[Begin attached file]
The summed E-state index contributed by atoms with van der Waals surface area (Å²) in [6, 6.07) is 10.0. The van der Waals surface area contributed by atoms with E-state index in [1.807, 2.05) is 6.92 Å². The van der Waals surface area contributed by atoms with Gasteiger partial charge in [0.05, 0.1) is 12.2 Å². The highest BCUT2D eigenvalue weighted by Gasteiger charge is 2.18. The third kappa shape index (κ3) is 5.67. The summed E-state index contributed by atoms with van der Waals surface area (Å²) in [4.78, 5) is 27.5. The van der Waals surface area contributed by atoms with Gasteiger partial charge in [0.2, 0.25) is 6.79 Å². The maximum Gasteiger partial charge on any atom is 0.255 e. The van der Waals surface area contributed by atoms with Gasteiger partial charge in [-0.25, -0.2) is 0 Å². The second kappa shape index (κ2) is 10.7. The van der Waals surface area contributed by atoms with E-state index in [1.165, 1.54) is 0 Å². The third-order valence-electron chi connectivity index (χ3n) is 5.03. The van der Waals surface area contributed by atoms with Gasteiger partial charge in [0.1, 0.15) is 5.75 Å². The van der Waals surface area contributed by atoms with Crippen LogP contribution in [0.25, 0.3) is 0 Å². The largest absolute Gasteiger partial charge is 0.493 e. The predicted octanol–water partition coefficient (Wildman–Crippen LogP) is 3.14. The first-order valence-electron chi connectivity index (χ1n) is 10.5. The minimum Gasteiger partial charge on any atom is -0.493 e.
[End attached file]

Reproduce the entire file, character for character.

The summed E-state index contributed by atoms with van der Waals surface area (Å²) in [6, 6.07) is 10.0. The van der Waals surface area contributed by atoms with E-state index in [1.807, 2.05) is 6.92 Å². The van der Waals surface area contributed by atoms with Gasteiger partial charge in [0.05, 0.1) is 12.2 Å². The highest BCUT2D eigenvalue weighted by Gasteiger charge is 2.18. The third kappa shape index (κ3) is 5.67. The summed E-state index contributed by atoms with van der Waals surface area (Å²) in [4.78, 5) is 27.5. The van der Waals surface area contributed by atoms with Gasteiger partial charge in [0.2, 0.25) is 6.79 Å². The maximum Gasteiger partial charge on any atom is 0.255 e. The van der Waals surface area contributed by atoms with Gasteiger partial charge in [-0.25, -0.2) is 0 Å². The second kappa shape index (κ2) is 10.7. The van der Waals surface area contributed by atoms with E-state index in [1.165, 1.54) is 0 Å². The third-order valence-electron chi connectivity index (χ3n) is 5.03. The van der Waals surface area contributed by atoms with Gasteiger partial charge in [0.1, 0.15) is 5.75 Å². The van der Waals surface area contributed by atoms with Crippen LogP contribution in [0.25, 0.3) is 0 Å². The largest absolute Gasteiger partial charge is 0.493 e. The predicted octanol–water partition coefficient (Wildman–Crippen LogP) is 3.14. The first-order valence-electron chi connectivity index (χ1n) is 10.5. The minimum Gasteiger partial charge on any atom is -0.493 e.